Rest assured I’m not so earnest as to think that Sapphire, cool customer that she is, did not deliberately create a modern Job in Precious. She locked her in a place so dark that very little light could initially creep in, and then showed that even someone in that circumstance could use language and internal strength to escape into joy. As a literary device, it worked, partly because as readers we’re forced to live inside Precious so her limited self-expression is ours. She writes phonetically so that we can barely understand what she is conveying. As her writing improves, her ability to recognize and communicate her world expands and thus ours does as well. The relief granted by that process is the Buddhist principle incarnate. The coming awake.
Daniels does a good job of acknowledging Precious as Job. That the sum of her circumstances bowl over even the “institutionalized,” the people working in the system who typically think they’ve seen it all. We see it in their widened eyes and second takes. (Mariah Carey as a social worker wearing a ‘stache and a stunned expression alone may be worth the price of admission.) Even the other students in her alternative learning program, fellow Sister Outsiders, know Precious has had it bad. So to my mind, the true way to gauge whether the film works is not to determine whether her circumstances are feasible so much as whether her redemption, her coming-to and coming-out, works. Do we feel attached enough to experience relief when she comes alive? Do we believe that she has? Given what a catalog of modern woes she represents, can we find enough specificity in her redemption to care? Do we feel redeemed?
Yes, I admit I am invested enough in this story to want to give it a pass. And, like I said, my answer is mostly yes. But the reality is that when you make a film that asks so much of its viewers, you have to come correct. Hot colors, hot performances, hot music comprise a good start. But this film was bungled post-production: It bears the choppy, uneven exposition of an editor who killed the wrong babies. It is not just because I am perhaps her biggest fan that I think we see too little of Mariah. As Mrs. Weiss, she functions as an important medium between a system that fails to recognize the girl’s humanity and one that does. But the few scenes that take place between she and Precious refer to more that were clearly cut, and that absence looms large. It even undercuts the climactic confrontation between Mary, Weiss, and Precious—which in itself is edited very badly. In its final version, this scene only includes Mary’s testimony and the other two women’s response to it, but long speeches from Precious and Weiss have so obviously been omitted that you can practically glimpse the scissors. (At the NYFF press conference, Daniels acknowledged that they did make such cuts.) The result is still devastating—Mo’Nique brings it home—but fails to provide the real catharsis that Precious and we deserve at this point.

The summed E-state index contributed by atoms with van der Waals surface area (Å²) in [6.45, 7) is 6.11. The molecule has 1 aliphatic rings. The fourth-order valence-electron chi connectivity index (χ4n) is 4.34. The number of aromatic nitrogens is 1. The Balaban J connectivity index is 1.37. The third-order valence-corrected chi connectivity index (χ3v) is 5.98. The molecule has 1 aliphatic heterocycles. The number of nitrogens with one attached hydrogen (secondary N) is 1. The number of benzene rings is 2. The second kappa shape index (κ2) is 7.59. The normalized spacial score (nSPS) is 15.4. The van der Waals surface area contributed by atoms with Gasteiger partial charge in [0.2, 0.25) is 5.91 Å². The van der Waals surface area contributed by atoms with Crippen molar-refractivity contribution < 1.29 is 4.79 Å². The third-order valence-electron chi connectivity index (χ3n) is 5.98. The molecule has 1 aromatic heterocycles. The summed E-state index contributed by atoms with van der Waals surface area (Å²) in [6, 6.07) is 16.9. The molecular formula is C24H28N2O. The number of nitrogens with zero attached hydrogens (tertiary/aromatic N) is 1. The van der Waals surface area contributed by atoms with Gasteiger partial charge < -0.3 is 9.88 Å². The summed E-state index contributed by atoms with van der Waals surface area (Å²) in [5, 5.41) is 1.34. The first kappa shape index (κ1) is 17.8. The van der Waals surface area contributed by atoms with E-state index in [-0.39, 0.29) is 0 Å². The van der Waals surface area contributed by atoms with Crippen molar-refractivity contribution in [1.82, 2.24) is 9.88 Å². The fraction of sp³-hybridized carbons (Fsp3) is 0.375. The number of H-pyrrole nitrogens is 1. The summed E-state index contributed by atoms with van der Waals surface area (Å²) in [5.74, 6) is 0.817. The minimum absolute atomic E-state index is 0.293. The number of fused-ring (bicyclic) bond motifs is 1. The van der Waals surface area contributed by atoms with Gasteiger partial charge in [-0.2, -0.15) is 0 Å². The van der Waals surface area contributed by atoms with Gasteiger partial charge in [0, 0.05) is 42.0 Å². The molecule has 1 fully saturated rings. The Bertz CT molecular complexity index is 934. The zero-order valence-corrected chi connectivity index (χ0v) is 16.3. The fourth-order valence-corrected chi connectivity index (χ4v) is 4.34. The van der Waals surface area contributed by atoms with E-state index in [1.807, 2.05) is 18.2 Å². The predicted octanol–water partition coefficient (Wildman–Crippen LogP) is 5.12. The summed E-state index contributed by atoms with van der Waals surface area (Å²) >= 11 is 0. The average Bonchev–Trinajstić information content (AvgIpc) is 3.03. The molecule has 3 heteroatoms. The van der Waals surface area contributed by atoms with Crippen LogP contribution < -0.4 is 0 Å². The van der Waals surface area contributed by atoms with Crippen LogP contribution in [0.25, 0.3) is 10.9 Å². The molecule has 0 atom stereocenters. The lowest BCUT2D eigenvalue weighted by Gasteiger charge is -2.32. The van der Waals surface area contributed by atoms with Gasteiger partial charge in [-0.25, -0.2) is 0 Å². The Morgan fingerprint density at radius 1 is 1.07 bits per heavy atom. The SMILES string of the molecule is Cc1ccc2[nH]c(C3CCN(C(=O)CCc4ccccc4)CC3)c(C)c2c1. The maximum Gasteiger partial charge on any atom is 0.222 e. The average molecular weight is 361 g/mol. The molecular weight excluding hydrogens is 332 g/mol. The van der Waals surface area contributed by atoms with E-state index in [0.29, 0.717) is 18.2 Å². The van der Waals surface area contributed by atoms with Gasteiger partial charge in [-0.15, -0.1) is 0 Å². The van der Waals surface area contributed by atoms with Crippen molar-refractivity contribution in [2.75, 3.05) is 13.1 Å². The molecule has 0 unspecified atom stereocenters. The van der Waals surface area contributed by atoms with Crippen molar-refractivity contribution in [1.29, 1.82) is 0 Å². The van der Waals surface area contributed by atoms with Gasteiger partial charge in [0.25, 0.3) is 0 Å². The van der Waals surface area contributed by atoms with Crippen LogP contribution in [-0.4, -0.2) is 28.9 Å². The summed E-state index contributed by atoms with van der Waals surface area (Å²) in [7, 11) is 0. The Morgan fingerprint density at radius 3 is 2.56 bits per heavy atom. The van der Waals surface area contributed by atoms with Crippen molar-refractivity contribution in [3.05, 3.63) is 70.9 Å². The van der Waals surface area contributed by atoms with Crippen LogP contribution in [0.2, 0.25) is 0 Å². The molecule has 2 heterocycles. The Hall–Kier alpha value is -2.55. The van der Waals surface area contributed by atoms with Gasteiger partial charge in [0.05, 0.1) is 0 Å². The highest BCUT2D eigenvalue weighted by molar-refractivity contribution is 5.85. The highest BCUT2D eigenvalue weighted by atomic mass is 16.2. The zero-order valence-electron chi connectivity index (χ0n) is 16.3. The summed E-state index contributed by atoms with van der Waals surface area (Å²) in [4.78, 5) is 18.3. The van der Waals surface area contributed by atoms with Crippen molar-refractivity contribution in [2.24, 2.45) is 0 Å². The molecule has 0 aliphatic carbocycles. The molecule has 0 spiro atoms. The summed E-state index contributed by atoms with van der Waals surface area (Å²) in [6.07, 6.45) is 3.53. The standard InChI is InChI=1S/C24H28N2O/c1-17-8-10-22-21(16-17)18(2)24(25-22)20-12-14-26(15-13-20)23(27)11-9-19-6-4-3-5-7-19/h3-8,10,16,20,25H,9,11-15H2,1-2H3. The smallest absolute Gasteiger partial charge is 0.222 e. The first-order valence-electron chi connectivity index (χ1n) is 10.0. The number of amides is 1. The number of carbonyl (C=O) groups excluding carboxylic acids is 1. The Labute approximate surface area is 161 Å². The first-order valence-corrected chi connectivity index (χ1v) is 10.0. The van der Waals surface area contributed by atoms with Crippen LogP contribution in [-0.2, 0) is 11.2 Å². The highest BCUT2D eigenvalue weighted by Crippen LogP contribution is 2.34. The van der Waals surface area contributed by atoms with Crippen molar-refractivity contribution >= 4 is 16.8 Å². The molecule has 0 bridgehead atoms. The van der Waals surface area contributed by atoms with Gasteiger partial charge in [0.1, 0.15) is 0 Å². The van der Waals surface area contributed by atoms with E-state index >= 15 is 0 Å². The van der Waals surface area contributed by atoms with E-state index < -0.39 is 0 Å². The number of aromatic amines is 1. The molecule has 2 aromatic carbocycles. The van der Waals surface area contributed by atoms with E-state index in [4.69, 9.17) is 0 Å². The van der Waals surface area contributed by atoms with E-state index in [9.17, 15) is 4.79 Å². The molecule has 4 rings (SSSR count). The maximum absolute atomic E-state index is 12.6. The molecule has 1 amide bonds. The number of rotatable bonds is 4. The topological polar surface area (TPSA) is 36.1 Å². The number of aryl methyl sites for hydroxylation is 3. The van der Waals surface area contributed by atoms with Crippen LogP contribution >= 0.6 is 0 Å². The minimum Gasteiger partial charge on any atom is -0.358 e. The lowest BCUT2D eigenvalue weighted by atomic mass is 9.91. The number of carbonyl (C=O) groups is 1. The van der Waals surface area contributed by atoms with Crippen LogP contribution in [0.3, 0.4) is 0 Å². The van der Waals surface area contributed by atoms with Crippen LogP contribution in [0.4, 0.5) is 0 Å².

The worst I can say about this film is that it proceeds as if that catharsis has been achieved although it has not. But the best I can say about it is that somehow I did not mind. Her pain and courage had wormed its way to me despite its problematic packaging. It is a testament to the spirit of both this film individually and to the process of making a film that takes such risks that it can sprawl this far, make this much of a mess, and still generate so much good faith in at least some of its viewers. For upon its completion, I did feel redeemed. Mostly yes.